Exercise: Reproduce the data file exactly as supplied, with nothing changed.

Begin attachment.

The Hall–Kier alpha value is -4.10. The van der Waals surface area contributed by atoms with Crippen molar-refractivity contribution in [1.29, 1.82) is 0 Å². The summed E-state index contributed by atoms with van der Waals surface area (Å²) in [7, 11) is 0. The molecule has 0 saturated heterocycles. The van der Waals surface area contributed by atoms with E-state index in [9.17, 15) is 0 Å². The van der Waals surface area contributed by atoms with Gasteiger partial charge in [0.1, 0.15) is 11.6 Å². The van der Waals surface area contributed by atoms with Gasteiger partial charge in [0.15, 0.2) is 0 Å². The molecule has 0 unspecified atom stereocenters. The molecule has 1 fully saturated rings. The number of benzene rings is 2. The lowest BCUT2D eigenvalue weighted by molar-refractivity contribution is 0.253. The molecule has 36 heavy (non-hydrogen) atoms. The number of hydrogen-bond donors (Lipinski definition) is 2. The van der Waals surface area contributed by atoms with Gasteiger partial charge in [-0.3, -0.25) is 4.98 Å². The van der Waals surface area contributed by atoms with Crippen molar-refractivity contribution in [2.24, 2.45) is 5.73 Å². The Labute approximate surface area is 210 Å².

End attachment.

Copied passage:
The Hall–Kier alpha value is -4.10. The van der Waals surface area contributed by atoms with Crippen molar-refractivity contribution in [1.29, 1.82) is 0 Å². The summed E-state index contributed by atoms with van der Waals surface area (Å²) in [7, 11) is 0. The molecule has 0 saturated heterocycles. The van der Waals surface area contributed by atoms with E-state index in [9.17, 15) is 0 Å². The van der Waals surface area contributed by atoms with Gasteiger partial charge in [0.1, 0.15) is 11.6 Å². The van der Waals surface area contributed by atoms with Gasteiger partial charge in [0.15, 0.2) is 0 Å². The molecule has 0 unspecified atom stereocenters. The molecule has 1 fully saturated rings. The number of benzene rings is 2. The lowest BCUT2D eigenvalue weighted by molar-refractivity contribution is 0.253. The molecule has 36 heavy (non-hydrogen) atoms. The number of hydrogen-bond donors (Lipinski definition) is 2. The van der Waals surface area contributed by atoms with Gasteiger partial charge in [-0.3, -0.25) is 4.98 Å². The van der Waals surface area contributed by atoms with Crippen molar-refractivity contribution in [2.24, 2.45) is 5.73 Å². The Labute approximate surface area is 210 Å².